Wednesday, April 8, 2020

Lincoln City hospitality industry remains open amid wave of closures

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Hospitality
The Coho Oceanfront Lodge in Lincoln City

Lincoln City citizens have isolated themselves at home, schools are closed and local restaurants have closed or converted operations to comply with government orders designed to slow the spread of COVID-19, yet the hospitality industry remains open for business.

Hotels, motels and vacation rentals are in full operation and visitors are free to book a room or rent a house and travel to Lincoln City. Housekeepers and staff are still doing their jobs attending to out-of-town guests.

Captain Cook Inn

According to some hotels, cancellations have been pouring in and refunds are being issued. Some non-refundable bookings made on deal sites like Booking.com are being moved to later dates in an effort to bridge the gap and satisfy the customer.

In a letter sent to Homepage, a concerned housekeeper had this to say:

“We are putting our lives at risk because the hospitality industry is still open. I have kids home from school and a husband that is home from work and yet I am required to go to work and clean after people who would rather travel instead of staying home. I feel the only way to insure the virus does not keep traveling is to also close down the hospitality industry.”

The housekeeper said she was contacting state representatives in the hopes Governor Kate Brown will notice and “shut it all down.”

Lincoln City City Manager Ron Chandler had a response:

“The Governor issued new directives further limiting gatherings. Specifically, all gatherings of 25 or more are prohibited, all restaurants will be closed and restricted to serving take out and urged Oregonians to avoid gatherings of 10 or more. Many business are closing or reducing their hours. When making travel plans, please review the directives and information given by the Governor, the Oregon Health Authority, Lincoln County Health & Human Services and the Centers for Disease Control. In addition, please consider the businesses that have closed when making travel plans.”

As a tourist town, Lincoln City relies heavily on revenue from the transient room tax generated from hotels, motels and vacation rentals. Lincoln City has a large amount of lodging compared to other coastal towns making it the major industry for the city. A shut down of the hospitality industry could severely impact Lincoln City’s economy.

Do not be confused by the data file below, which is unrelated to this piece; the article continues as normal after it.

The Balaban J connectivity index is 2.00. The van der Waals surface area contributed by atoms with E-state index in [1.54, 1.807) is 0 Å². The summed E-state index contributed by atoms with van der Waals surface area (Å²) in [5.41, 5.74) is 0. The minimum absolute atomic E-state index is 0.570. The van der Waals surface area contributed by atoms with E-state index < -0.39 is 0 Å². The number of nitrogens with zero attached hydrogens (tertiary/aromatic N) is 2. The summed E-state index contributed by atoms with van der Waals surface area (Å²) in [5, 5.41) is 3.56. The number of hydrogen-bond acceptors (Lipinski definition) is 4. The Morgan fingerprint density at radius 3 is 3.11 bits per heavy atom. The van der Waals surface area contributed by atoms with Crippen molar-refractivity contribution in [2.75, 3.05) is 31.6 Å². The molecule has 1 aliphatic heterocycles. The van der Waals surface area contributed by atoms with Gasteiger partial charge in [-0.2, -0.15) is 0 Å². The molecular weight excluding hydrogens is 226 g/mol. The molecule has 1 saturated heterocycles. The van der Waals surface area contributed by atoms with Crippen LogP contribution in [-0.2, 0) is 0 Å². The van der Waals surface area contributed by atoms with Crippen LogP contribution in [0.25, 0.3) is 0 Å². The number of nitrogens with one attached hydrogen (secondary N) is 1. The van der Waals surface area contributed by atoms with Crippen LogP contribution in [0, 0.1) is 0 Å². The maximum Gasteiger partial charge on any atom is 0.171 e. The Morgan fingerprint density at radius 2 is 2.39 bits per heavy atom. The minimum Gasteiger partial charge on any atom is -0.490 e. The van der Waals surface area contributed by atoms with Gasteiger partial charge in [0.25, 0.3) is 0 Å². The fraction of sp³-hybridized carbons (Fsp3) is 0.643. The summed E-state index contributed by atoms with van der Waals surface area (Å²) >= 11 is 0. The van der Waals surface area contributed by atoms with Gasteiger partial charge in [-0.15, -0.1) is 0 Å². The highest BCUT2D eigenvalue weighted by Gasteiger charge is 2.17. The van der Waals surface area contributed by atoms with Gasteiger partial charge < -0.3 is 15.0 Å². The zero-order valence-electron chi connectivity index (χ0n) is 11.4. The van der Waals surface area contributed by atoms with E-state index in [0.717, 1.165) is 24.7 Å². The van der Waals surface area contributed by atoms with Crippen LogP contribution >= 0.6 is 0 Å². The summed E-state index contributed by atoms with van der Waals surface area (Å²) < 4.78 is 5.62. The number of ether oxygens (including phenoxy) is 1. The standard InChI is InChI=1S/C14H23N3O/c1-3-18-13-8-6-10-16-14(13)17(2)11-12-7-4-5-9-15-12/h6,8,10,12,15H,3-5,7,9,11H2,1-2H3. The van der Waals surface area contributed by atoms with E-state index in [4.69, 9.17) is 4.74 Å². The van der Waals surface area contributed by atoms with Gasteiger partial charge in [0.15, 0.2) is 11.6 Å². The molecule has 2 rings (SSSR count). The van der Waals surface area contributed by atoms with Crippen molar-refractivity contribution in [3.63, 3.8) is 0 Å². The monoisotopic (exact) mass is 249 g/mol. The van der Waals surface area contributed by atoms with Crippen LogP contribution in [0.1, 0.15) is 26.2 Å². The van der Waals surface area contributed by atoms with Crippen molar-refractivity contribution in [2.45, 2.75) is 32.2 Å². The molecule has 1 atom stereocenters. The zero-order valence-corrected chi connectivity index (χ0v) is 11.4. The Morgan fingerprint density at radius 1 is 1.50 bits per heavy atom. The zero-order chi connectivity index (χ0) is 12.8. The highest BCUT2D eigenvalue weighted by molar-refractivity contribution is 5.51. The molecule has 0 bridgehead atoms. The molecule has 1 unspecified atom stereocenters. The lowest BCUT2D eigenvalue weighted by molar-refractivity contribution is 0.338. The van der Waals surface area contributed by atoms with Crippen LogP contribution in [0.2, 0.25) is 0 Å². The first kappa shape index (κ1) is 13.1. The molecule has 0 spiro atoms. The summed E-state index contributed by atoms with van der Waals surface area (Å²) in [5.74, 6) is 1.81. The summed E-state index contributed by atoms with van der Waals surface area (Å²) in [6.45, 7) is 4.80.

Chinook Winds Casino, one of the biggest resort hotels in Lincoln City, closed down its resort and casino operations March 17 as a result of COVID-19.

Hotel managers say they are taking extra precautions, such as wiping down counters and doorknobs and maintaining social distancing during check-in and check-out. They said housekeepers have been directed to wear gloves and use bleach solution everywhere possible.

Oregon Health & Sciences University leaders have asked the public to avoid spring break travel in Oregon and beyond. 

Time will tell whether or not government steps in and forces the hospitality industry to close and local government is likely to follow direction from the state and federal level.

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Justin Werner
Justin Wernerhttps://wernerhost.com/
Justin Werner is founder and publisher of Lincoln City Homepage and a journalist reporting news for the fine citizens of Lincoln City, Oregon and beyond. He's on a mission to seek out truth and isn't afraid to be the tip of the spear for freedom of the press. When he's not wearing his reporter hat, you can find him enjoying the Oregon Coast with his wife and three children.

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27 COMMENTS

  1. sorry but all business are being affected by this virus your article makes it seem that the hospitality industry has a “pass” to continue on business as usual. this is arrogant , self centered and greedy .

  2. This is reckless and foolhardy. It’s nonsense like this that will spread this virus and ultimately lead to a state-wide mandatory shut down. I can only hope Governor Brown takes this step before it’s too late because clearly others are not willing to accept the severity of this crisis. It shouldn’t be about money. It should be about life.

  3. Kudos to Chinook for doing the right thing to protect their city and their employees. Wouldn’t it be nice if everyone was thinking of the impact to others, as our country confronts this pandemic?